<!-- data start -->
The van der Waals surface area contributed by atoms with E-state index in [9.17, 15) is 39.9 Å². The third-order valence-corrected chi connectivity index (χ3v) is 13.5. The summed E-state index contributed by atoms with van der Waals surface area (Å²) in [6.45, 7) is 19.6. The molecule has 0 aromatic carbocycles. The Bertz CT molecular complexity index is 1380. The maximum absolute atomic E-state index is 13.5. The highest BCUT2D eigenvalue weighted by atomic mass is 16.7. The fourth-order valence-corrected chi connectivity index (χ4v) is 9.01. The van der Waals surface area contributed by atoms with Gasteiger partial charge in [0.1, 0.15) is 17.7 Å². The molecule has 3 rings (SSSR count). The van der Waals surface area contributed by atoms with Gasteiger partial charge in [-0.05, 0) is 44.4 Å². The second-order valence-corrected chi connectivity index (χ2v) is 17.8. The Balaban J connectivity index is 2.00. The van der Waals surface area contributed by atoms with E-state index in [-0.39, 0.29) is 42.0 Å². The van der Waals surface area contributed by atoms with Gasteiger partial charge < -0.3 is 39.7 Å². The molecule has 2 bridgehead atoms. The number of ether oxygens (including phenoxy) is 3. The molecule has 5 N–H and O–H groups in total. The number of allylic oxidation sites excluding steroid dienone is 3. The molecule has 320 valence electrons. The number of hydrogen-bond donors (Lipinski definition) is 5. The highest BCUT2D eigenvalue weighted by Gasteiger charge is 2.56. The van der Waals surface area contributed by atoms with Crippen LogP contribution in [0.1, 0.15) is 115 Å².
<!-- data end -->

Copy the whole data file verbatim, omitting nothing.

The van der Waals surface area contributed by atoms with E-state index in [9.17, 15) is 39.9 Å². The third-order valence-corrected chi connectivity index (χ3v) is 13.5. The summed E-state index contributed by atoms with van der Waals surface area (Å²) in [6.45, 7) is 19.6. The molecule has 0 aromatic carbocycles. The Bertz CT molecular complexity index is 1380. The maximum absolute atomic E-state index is 13.5. The highest BCUT2D eigenvalue weighted by atomic mass is 16.7. The fourth-order valence-corrected chi connectivity index (χ4v) is 9.01. The van der Waals surface area contributed by atoms with Gasteiger partial charge in [0.1, 0.15) is 17.7 Å². The molecule has 3 rings (SSSR count). The van der Waals surface area contributed by atoms with Gasteiger partial charge in [-0.05, 0) is 44.4 Å². The second-order valence-corrected chi connectivity index (χ2v) is 17.8. The Balaban J connectivity index is 2.00. The van der Waals surface area contributed by atoms with E-state index in [-0.39, 0.29) is 42.0 Å². The van der Waals surface area contributed by atoms with Gasteiger partial charge < -0.3 is 39.7 Å². The molecule has 2 bridgehead atoms. The number of ether oxygens (including phenoxy) is 3. The molecule has 5 N–H and O–H groups in total. The number of allylic oxidation sites excluding steroid dienone is 3. The molecule has 320 valence electrons. The number of hydrogen-bond donors (Lipinski definition) is 5. The highest BCUT2D eigenvalue weighted by Gasteiger charge is 2.56. The van der Waals surface area contributed by atoms with Crippen LogP contribution in [0.1, 0.15) is 115 Å².